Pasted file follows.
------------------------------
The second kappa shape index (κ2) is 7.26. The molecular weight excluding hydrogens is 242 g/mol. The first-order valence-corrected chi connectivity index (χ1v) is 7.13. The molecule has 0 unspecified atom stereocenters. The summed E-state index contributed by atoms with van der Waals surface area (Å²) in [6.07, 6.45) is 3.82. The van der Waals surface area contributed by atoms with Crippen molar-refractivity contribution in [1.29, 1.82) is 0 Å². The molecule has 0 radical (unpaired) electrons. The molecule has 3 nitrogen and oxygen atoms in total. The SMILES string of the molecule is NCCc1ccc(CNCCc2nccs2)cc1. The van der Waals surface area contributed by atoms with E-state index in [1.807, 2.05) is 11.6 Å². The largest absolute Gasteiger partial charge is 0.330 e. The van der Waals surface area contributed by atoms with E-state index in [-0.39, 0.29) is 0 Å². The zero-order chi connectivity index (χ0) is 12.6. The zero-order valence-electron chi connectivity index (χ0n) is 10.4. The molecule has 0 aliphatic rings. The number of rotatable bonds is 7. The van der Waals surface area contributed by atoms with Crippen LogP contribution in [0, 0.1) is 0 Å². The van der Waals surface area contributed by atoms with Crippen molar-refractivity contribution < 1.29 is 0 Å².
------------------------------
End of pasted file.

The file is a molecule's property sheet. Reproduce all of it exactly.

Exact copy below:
The second kappa shape index (κ2) is 7.26. The molecular weight excluding hydrogens is 242 g/mol. The first-order valence-corrected chi connectivity index (χ1v) is 7.13. The molecule has 0 unspecified atom stereocenters. The summed E-state index contributed by atoms with van der Waals surface area (Å²) in [6.07, 6.45) is 3.82. The van der Waals surface area contributed by atoms with Crippen molar-refractivity contribution in [1.29, 1.82) is 0 Å². The molecule has 0 radical (unpaired) electrons. The molecule has 3 nitrogen and oxygen atoms in total. The SMILES string of the molecule is NCCc1ccc(CNCCc2nccs2)cc1. The van der Waals surface area contributed by atoms with E-state index in [1.807, 2.05) is 11.6 Å². The largest absolute Gasteiger partial charge is 0.330 e. The van der Waals surface area contributed by atoms with E-state index in [-0.39, 0.29) is 0 Å². The zero-order chi connectivity index (χ0) is 12.6. The zero-order valence-electron chi connectivity index (χ0n) is 10.4. The molecule has 0 aliphatic rings. The number of rotatable bonds is 7. The van der Waals surface area contributed by atoms with Crippen LogP contribution in [0, 0.1) is 0 Å². The van der Waals surface area contributed by atoms with Crippen molar-refractivity contribution < 1.29 is 0 Å².